In the thick of contract negotiations the process required to get to end game can be messy, convoluted and frustrating.

The negotiation positions of managers and lawyers must be considered. Their required new clauses put in, old clauses taken out or changed. Track changes and comments in Word can help, sometimes.

It helps even more to have a big picture perspective of the process. This article sets out our business law framework for legal risk management.

The topic is not taught in law school. It’s taught in very rare legal seminars. It’s what you pay a lawyer to do, though it can be set out as we’ve done here.

On completing IT contract negotiations for a client this week, I was reminded of our framework of six approaches as set out below.

We begin with three bullet points on business law legal risks and their minimisation:

  • if a ground for liability exists in the law, a person or organisation (such as a company) can be legally liable for its actions or inaction;
  • office holders, such as directors and other officers of a company, can sometimes also be held liable; and
  • legal risk minimisation methods help define and treat legal risks. The methods often involve creating a paper trail in advance of issues arising.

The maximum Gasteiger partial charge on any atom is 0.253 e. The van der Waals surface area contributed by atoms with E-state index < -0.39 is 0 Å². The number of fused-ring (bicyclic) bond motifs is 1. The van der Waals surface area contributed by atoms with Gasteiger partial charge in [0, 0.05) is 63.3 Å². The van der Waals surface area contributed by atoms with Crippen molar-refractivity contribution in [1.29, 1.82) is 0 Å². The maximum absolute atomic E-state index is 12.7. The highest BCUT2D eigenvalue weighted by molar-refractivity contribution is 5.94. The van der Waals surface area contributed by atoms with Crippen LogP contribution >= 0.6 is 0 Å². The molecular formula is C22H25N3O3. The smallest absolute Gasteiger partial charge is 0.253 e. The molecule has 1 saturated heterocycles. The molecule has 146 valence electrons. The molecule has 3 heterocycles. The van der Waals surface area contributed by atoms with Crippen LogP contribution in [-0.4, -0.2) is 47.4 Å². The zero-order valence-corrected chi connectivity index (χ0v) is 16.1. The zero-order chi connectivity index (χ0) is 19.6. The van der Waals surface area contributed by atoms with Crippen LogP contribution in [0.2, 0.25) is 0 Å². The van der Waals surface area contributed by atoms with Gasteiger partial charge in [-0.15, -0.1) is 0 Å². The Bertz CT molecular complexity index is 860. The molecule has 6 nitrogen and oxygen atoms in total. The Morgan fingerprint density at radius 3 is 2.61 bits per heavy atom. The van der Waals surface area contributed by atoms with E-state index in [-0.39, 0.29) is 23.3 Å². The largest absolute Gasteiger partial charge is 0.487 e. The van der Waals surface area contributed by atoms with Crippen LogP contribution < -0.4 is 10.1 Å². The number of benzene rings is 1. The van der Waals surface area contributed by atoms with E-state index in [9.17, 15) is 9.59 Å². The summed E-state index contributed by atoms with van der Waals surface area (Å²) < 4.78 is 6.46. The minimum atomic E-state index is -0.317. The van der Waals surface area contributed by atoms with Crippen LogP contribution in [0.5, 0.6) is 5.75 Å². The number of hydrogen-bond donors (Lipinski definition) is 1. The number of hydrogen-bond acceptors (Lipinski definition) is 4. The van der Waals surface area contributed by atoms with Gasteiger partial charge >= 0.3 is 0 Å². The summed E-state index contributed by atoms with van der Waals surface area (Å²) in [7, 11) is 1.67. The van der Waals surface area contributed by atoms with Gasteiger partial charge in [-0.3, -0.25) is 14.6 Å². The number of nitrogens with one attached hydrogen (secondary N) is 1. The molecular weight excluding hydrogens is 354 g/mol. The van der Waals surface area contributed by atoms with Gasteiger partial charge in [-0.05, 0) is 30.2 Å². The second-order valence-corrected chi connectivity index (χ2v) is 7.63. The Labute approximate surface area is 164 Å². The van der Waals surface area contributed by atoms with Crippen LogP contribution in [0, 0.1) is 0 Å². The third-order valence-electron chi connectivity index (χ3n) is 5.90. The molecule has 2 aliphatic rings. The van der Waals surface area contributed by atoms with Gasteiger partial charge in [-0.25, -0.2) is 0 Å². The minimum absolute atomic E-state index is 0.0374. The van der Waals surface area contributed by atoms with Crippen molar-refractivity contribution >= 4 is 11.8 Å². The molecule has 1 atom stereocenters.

Six ways to manage legal risks

Let’s now expand on that paper trail. Key methods for legal risk minimisation include:

  1. use of written contracts to minimise contract law claims, the contracts may share or transfer risk to others with clauses which specify express warranties, liability limitation or exclusion, acknowledgements, force majeure and composition of agreement provisions;
  2. use of security mechanisms such as guarantees, charges, caveats, mortgages, liens, performance bonds, indemnities and pledges; some of these can be in the contract, others are separate documents;
  3. "risk_pay_time_istock"use of manuals, policies and procedures designed to minimise negligence law claims such as safety procedures, process testing and trials and surveys;
  4. use of ethics policies involving definitions of procedures, statements of corporate values and codes of conduct to minimise equity law claims;
  5. use of specific processes to minimise specific statute claims such as under the Trade Practices Act 1974 (Cth), Corporations Act 2001 (Cth) or Privacy Act 1988 (Cth); and
  6. for any remaining legal exposure, minimise legal risks by using insurance, document retention and project management.
Noric Dilanchian